Over his last five games, Boston’s new leading catcher is hitting .176 (3-for-17), dropping his average to .395.
A couple things have to be understood. His average is still impressive. In the five games prior to this dry spell, Leon went 7-for-19 (.368) But -- much like Jackie Bradley Jr. -- Leon hasn’t been known for his offensive output throughout his career. So dry spells are always tests of how he can respond to adversity and make necessary adjustments quickly.
Furthermore, if he’s not so much falling into a funk as opposed to becoming the real Sandy Leon -- what is Boston getting?
Is his run going to be remembered as an exciting run that lasted much longer than anyone expected? Or if he going to show he’s a legitimate hitter that can hit at least -.260 to .280 with a little pop from the bottom of the line-up?
What’s more, if he turns back into the Sandy Leon he’s been throughout his career, the Red Sox will have an interesting dilemma on how to handle the catching situation once again.
3) Heath Hembree has lost the momentum he gained after being called up.
Following Saturday’s contest, the right-hander was demoted to Triple-A Pawtucket after an outing where he went 1/3 of an inning, giving up a run on three hits -- and allowing some inherited runners to score.
Hembree at one point was the savior of the bullpen, stretching his arm out over three innings at a time to bail out the scuffling Red Sox starting rotation that abused it’s bullpen.
His ERA is still only 2.41 -- and this has been the most he’s ever pitched that big league level -- but the Red Sox have seen a change in him since the All-Star break.
Which makes sense, given that hitters have seven hits and two walks against him in his 1.1 innings of work -- spanning four games since the break.
“He’s not confident pitcher right now,” John Farrell said about Hembree before announcing his demotion. “As good as Heath has been for the vast majority of this year -- and really in the whole first half -- the four times out since the break have been the other side of that.”
Joe Kelly will be the pitcher to replace Hembree and Farrell hopes to be able to stretch him out over multiple innings at a time, as well.
John Farrell discusses the struggles of David Price, as Red Sox lose to the Twins, 11-9.
Quotes, notes and stars from the Boston Red Sox’ 11-9 loss to the Minnesota Twins:
* “It’s been terrible . . . Just awful.” Price on how his season has gone.
* “Tough night from the mound -- obviously.” John Farrell on Red Sox pitching in the loss.
* “Honestly I don’t think it’s either one of those. It’s me going out there and making pitches. It’s what I’ve done for a long time now -- and I haven’t done this year. That’s why this year’s been the way it has been.” Price said when he was asked if he felt his problems boiled down to physical or mental issues.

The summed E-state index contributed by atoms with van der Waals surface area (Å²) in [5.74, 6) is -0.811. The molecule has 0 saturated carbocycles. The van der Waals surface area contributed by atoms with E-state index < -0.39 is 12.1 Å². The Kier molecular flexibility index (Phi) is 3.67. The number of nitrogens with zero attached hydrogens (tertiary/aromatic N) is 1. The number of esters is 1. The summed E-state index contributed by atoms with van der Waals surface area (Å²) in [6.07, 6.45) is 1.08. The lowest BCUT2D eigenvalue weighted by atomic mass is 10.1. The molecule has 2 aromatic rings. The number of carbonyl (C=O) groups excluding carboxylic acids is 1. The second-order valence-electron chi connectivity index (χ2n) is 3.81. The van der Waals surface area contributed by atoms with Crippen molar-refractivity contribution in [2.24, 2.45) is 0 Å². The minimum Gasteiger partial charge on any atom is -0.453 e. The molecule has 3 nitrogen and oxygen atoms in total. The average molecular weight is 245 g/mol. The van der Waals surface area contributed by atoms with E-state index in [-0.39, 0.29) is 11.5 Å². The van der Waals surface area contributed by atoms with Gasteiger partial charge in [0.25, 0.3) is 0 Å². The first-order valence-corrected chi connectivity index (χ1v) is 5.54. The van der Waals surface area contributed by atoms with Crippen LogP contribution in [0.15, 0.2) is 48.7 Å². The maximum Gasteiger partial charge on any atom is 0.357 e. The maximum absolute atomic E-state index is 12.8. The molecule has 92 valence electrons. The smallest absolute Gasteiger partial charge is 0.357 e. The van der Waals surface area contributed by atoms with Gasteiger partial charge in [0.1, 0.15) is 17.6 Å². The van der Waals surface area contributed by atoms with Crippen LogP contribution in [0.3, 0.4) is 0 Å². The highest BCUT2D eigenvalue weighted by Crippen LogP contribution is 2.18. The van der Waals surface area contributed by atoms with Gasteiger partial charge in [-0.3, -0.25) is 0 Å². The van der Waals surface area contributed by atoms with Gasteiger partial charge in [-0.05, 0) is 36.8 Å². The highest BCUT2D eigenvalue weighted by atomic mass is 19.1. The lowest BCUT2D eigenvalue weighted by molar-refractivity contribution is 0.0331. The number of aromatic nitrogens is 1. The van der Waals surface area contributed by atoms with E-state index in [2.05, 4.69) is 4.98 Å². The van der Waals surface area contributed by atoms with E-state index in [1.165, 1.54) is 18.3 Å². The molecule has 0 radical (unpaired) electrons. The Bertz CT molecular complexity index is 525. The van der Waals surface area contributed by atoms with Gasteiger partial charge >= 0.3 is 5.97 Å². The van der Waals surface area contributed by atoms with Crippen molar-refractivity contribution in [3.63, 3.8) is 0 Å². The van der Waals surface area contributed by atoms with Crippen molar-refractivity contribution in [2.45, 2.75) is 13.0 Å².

* “Given that [we] had to stay away from [Matt] Barnes and [Junichi] Tazawa today, [Clay Buchholz] was a guy that was going to be needed to hopefully multiple inning to bridge us to where were able to match up a little bit more in the eighth inning to get to Ziegler. Unfortunately it didn’t happen.” Farrell said on why he turned to Buchholz -- not Barnes – despite having the lead.
* “It was crazy. When the fly ball [went] into the sky it turned into like a twister of some sort and you didn’t know where the ball was going to fall. I’ve never seen anything like that before.” Michael Martinez on dealing with the howling wind in right field.
* “It wasn’t much wind. I went and looked at it, definitely should have made the play. Just running at it full speed -- it was one of those things I didn’t know how close I was getting to the wall so I went into a slide. And it was an early slide, so it kind of threw me off a little bit . . . Just thought I was closer to the wall than I really was.” Brock Holt on the fly ball he misplayed.
* Jackie Bradley Jr. knocked in two runs, becoming the fourth Red Sox hitter to reach the 60 RBI mark this season -- the most in the MLB. Bradley also had a double, marking is 46th extra-base hit of the season -- with 99 hits overall.
* Dustin Pedroia reached base for the 26th consecutive game with his double in the second inning. He has a .402 OBP during this stretch and a .311 average.
* The Red Sox have lost consecutive games for the first time in nearly a month (6/26-27). Both losses were comeback victories for Minnesota. Boston’s record drops to 3-3 against the 37-60 Twins this season.
1) Eddie Rosario
Rosario finished 4-for-4 with an RBI and three runs scored, bumping his average from .244 to .262.
2) David Ortiz
Ortiz finished 3-for-3 with a walk, double, two RBI and two runs scored -- giving Boston just about as much offense as anyone can hope for.
3) Miguel Sano
The burly Twins third baseman finished 3-for-5 with a long ball, two runs scored, a walk and an RBI in Minnesota’s win.
Nick Friar can be followed on Twitter: @ngfriar